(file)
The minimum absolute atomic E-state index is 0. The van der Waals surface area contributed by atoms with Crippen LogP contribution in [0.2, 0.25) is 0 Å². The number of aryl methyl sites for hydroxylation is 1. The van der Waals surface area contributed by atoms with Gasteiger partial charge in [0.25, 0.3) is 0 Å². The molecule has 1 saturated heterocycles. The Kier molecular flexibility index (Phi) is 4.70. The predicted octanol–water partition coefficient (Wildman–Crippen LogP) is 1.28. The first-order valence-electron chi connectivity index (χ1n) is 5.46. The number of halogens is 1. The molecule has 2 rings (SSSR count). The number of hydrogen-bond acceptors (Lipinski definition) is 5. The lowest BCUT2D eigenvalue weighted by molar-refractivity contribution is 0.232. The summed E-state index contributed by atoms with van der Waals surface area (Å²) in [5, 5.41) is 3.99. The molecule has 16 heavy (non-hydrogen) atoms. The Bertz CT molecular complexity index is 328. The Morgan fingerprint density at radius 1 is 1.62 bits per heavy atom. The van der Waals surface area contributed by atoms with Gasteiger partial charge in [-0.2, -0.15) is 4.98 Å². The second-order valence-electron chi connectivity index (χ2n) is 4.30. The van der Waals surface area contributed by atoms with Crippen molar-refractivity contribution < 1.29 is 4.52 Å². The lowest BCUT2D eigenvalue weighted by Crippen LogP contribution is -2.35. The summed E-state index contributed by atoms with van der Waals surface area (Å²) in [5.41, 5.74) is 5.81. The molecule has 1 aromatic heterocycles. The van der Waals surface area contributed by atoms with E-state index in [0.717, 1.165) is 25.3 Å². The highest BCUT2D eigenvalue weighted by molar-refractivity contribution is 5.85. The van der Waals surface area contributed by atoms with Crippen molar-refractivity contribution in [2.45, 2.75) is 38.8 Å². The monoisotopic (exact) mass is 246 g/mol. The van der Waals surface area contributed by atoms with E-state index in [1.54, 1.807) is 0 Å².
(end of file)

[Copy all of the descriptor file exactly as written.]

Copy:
The minimum absolute atomic E-state index is 0. The van der Waals surface area contributed by atoms with Crippen LogP contribution in [0.2, 0.25) is 0 Å². The number of aryl methyl sites for hydroxylation is 1. The van der Waals surface area contributed by atoms with Gasteiger partial charge in [0.25, 0.3) is 0 Å². The molecule has 1 saturated heterocycles. The Kier molecular flexibility index (Phi) is 4.70. The predicted octanol–water partition coefficient (Wildman–Crippen LogP) is 1.28. The first-order valence-electron chi connectivity index (χ1n) is 5.46. The number of halogens is 1. The molecule has 2 rings (SSSR count). The number of hydrogen-bond acceptors (Lipinski definition) is 5. The lowest BCUT2D eigenvalue weighted by molar-refractivity contribution is 0.232. The summed E-state index contributed by atoms with van der Waals surface area (Å²) in [5, 5.41) is 3.99. The molecule has 16 heavy (non-hydrogen) atoms. The Bertz CT molecular complexity index is 328. The Morgan fingerprint density at radius 1 is 1.62 bits per heavy atom. The van der Waals surface area contributed by atoms with Gasteiger partial charge in [-0.2, -0.15) is 4.98 Å². The second-order valence-electron chi connectivity index (χ2n) is 4.30. The van der Waals surface area contributed by atoms with Crippen molar-refractivity contribution < 1.29 is 4.52 Å². The lowest BCUT2D eigenvalue weighted by Crippen LogP contribution is -2.35. The summed E-state index contributed by atoms with van der Waals surface area (Å²) in [5.41, 5.74) is 5.81. The molecule has 1 aromatic heterocycles. The van der Waals surface area contributed by atoms with E-state index in [0.717, 1.165) is 25.3 Å². The highest BCUT2D eigenvalue weighted by molar-refractivity contribution is 5.85. The van der Waals surface area contributed by atoms with Crippen molar-refractivity contribution in [2.45, 2.75) is 38.8 Å². The monoisotopic (exact) mass is 246 g/mol. The van der Waals surface area contributed by atoms with E-state index in [1.54, 1.807) is 0 Å².